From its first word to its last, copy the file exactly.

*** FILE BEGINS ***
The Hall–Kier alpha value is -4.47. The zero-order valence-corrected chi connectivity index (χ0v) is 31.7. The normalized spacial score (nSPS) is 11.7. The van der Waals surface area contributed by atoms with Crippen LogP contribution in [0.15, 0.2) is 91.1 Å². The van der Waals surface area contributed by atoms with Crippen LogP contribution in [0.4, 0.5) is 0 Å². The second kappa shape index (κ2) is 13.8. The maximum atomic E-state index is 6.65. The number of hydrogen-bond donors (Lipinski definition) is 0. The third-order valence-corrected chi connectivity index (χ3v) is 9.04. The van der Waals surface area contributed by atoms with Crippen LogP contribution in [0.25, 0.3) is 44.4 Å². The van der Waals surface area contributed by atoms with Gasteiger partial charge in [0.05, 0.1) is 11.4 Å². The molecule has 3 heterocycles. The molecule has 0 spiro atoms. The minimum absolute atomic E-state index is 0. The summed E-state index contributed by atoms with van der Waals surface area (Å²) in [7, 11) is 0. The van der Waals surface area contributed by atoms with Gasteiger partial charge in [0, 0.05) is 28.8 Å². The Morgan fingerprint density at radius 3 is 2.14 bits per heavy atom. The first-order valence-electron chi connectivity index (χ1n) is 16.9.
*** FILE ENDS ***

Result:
The Hall–Kier alpha value is -4.47. The zero-order valence-corrected chi connectivity index (χ0v) is 31.7. The normalized spacial score (nSPS) is 11.7. The van der Waals surface area contributed by atoms with Crippen LogP contribution in [0.15, 0.2) is 91.1 Å². The van der Waals surface area contributed by atoms with Crippen LogP contribution in [0.4, 0.5) is 0 Å². The second kappa shape index (κ2) is 13.8. The maximum atomic E-state index is 6.65. The number of hydrogen-bond donors (Lipinski definition) is 0. The third-order valence-corrected chi connectivity index (χ3v) is 9.04. The van der Waals surface area contributed by atoms with Crippen LogP contribution in [0.25, 0.3) is 44.4 Å². The van der Waals surface area contributed by atoms with Gasteiger partial charge in [0.05, 0.1) is 11.4 Å². The molecule has 3 heterocycles. The molecule has 0 spiro atoms. The minimum absolute atomic E-state index is 0. The summed E-state index contributed by atoms with van der Waals surface area (Å²) in [7, 11) is 0. The van der Waals surface area contributed by atoms with Gasteiger partial charge in [0, 0.05) is 28.8 Å². The Morgan fingerprint density at radius 3 is 2.14 bits per heavy atom. The first-order valence-electron chi connectivity index (χ1n) is 16.9.